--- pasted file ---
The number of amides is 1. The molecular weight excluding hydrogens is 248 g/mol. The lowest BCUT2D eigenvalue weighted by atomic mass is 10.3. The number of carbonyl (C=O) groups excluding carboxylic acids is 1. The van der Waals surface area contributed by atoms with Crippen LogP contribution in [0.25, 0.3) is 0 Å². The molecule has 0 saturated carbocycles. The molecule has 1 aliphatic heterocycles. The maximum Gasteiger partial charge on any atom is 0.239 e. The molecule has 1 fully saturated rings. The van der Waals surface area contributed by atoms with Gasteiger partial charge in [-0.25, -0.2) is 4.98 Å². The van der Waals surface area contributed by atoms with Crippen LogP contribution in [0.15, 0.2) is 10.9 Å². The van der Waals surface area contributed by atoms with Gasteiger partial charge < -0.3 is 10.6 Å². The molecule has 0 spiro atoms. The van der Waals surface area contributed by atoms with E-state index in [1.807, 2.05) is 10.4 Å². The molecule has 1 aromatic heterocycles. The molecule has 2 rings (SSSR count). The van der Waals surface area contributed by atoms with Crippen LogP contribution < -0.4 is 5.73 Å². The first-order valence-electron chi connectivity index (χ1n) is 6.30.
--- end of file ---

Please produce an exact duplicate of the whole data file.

The number of amides is 1. The molecular weight excluding hydrogens is 248 g/mol. The lowest BCUT2D eigenvalue weighted by atomic mass is 10.3. The number of carbonyl (C=O) groups excluding carboxylic acids is 1. The van der Waals surface area contributed by atoms with Crippen LogP contribution in [0.25, 0.3) is 0 Å². The molecule has 0 saturated carbocycles. The molecule has 1 aliphatic heterocycles. The maximum Gasteiger partial charge on any atom is 0.239 e. The molecule has 1 fully saturated rings. The van der Waals surface area contributed by atoms with Gasteiger partial charge in [-0.25, -0.2) is 4.98 Å². The van der Waals surface area contributed by atoms with Crippen LogP contribution in [0.15, 0.2) is 10.9 Å². The van der Waals surface area contributed by atoms with Gasteiger partial charge < -0.3 is 10.6 Å². The molecule has 0 spiro atoms. The van der Waals surface area contributed by atoms with E-state index in [1.807, 2.05) is 10.4 Å². The molecule has 1 aromatic heterocycles. The molecule has 2 rings (SSSR count). The van der Waals surface area contributed by atoms with Crippen LogP contribution < -0.4 is 5.73 Å². The first-order valence-electron chi connectivity index (χ1n) is 6.30.